Polaris Industries Inc. says it will pay the Consumer Products Safety Commission (CPSC) $950,000 to settle claims alleging that the company violated the Consumer Product Safety Act (CPSA).
The CPSC said two separate investigations found that Minnnesota-based Polaris allegedly made engineering changes to certain ATV models after receiving injury and accident reports, but before informing the government of any problems, as federal law requires.
According to the commission, Polaris received 88 reports between December 1998 and May 2000 of throttles sticking on its Scrambler, Sport and Xplorer 400 models. The company reported the problems in May 2000, prompting a recall that August.
The CPSC says a second issue involved defective oil lines on Polaris’ Xpedition, Trail Boss and Magnum 325 models. Between March 1999 and February 2001, the company received nearly 1,450 reports of incidents involving the defect, according to the commission. Again, according to the CPSC, Polaris allegedly made engineering changes before reporting problems and an eventual recall.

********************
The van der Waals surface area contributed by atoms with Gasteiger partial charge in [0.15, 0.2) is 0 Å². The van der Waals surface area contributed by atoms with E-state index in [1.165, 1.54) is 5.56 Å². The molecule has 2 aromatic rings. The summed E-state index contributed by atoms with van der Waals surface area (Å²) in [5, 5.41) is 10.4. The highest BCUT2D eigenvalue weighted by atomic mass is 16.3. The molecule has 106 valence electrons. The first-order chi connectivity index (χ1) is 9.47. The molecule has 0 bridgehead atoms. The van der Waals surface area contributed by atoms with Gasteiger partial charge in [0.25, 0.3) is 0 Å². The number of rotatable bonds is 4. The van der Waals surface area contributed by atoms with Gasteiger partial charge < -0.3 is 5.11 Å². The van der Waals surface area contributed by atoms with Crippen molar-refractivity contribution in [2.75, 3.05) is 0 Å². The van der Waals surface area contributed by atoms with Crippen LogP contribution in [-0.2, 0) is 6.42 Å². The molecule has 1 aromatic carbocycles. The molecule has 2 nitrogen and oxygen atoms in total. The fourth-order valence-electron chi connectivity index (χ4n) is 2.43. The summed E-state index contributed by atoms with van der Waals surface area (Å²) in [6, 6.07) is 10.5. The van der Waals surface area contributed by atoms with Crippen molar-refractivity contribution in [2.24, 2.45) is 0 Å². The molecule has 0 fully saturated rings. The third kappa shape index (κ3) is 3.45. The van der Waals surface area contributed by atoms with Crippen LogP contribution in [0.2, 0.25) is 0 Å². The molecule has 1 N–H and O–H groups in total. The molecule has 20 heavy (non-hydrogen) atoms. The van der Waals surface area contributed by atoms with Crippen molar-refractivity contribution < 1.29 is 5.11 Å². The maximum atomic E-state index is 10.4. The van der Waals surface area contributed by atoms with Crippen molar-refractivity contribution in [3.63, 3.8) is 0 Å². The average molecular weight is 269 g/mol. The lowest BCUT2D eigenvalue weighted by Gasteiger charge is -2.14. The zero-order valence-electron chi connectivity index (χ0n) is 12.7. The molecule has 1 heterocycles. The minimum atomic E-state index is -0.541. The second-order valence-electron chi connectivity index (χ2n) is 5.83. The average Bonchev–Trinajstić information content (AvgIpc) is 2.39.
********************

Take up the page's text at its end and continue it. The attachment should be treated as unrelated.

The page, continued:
Polaris and the CPSC have been discussing the two matters for more than four years. Polaris says it conducted a recall and contacted consumers soon after identifying the potential problems.
The manufacturer, in a prepared statement, said it vigorously disagrees with the CPSC allegations that it violated the CPSA requirements concerning the timeliness of its reports.
Nevertheless, it approved the settlement agreement to avoid continuing legal costs associated with protracted litigation.
“We take the safety of our riders and products very seriously,” said Bennett Morgan, vice president and general manager of ATVs for Polaris.
“That includes addressing potential safety problems immediately and timely reporting of any issues to the CPSC. That has always been and always will be our company’s philosophy.”
With annual 2003 sales of $1.6 billion, Polaris designs, engineers, manufactures and markets ATVs, snowmobiles, Victory motorcycles and the Polaris RANGER recreational and -utility vehicle.
Polaris said it has adequately reserved for the CPSC payment as of Sept. 30, 2004. The company said the payment will not have an adverse impact on financial results for the fourth quarter of 2004.
Polaris Industries Inc. trades on the New York Stock Exchange and Pacific Stock Exchange under the symbol “PII.” Polaris shares were up 81 cents on Jan. 14 to $64.95 following the announcement.
Copyright 2005 Powersports Business